I see this a lot, usually from somebody who may have been to Paris or Toulouse for a working week and suddenly they are experts on French culture and people. I've been married to a French woman for 31 years now, she has 10 siblings and they all live within 3 miles of each other. Over they years we've spent a total of about 3 years in France, but I still don't consider myself an expert.
When I'm in my wife's village I know everybody and it's normal that we are treated great by everybody, even the ones who claim to dislike one thing or another about America. They're usually like the Americans I meet who dislike France(ignorant). When we're away from home base I still have never been treated with anything but respect, even in Paris. When I go somewhere on my own, with no French inlaws with me, I still have never experienced rudeness. In fact I've had people ask if I'm american and then buy me a drink and ask me questions. I speak my own version of French but it's close enough to the real thing that people understand me and they appreciate that I've taken the time and effort to learn French. Here in the States when I see tourists from Europe they will always have somebody in the group with a good working knowledge of English. When I see Americans in Europe they seem pissed that the waiter doesn't speak perfect English. I've seen Americans get angry that when they order "iced tea", a drink not commonly enjoyed by Europeans, it comes with 2 small ice cubes, or when the food they order is not at all what they expected it would be. In general 95% of the a**holishness I've seen in Europe originates with an American tourist who can't comprehend why things aren't done like they are in America. Last year In Germany I unknowingly ordered a medium rare pork steak(my German is limited to ordering ein bier) but I ate it and enjoyed it because it was my own stupidity, not the waitress. It's my responsibility to learn a foreign language when I travel, not theirs so any misunderstandings are my fault.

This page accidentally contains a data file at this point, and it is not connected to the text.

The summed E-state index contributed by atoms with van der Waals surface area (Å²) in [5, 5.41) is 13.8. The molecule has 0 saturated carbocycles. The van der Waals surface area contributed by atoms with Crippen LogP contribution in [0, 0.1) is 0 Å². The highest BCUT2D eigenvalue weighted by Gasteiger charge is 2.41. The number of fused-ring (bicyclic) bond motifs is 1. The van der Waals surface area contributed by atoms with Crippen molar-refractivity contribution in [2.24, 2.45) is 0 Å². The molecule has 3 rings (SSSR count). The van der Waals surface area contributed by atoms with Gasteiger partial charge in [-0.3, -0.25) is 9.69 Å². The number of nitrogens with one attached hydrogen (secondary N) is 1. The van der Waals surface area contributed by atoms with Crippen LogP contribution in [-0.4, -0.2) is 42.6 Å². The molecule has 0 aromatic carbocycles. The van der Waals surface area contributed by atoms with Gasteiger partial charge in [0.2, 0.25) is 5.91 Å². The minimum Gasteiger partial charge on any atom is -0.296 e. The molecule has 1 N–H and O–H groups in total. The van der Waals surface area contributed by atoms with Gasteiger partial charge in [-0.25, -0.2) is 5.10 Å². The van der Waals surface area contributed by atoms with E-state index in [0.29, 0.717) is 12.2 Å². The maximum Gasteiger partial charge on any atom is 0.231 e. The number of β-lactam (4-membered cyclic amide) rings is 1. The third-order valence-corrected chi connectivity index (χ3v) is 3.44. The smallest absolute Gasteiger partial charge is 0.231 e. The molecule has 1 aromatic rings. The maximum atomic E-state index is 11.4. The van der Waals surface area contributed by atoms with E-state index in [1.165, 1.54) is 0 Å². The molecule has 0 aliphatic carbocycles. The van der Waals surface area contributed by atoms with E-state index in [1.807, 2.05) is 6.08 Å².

End of rant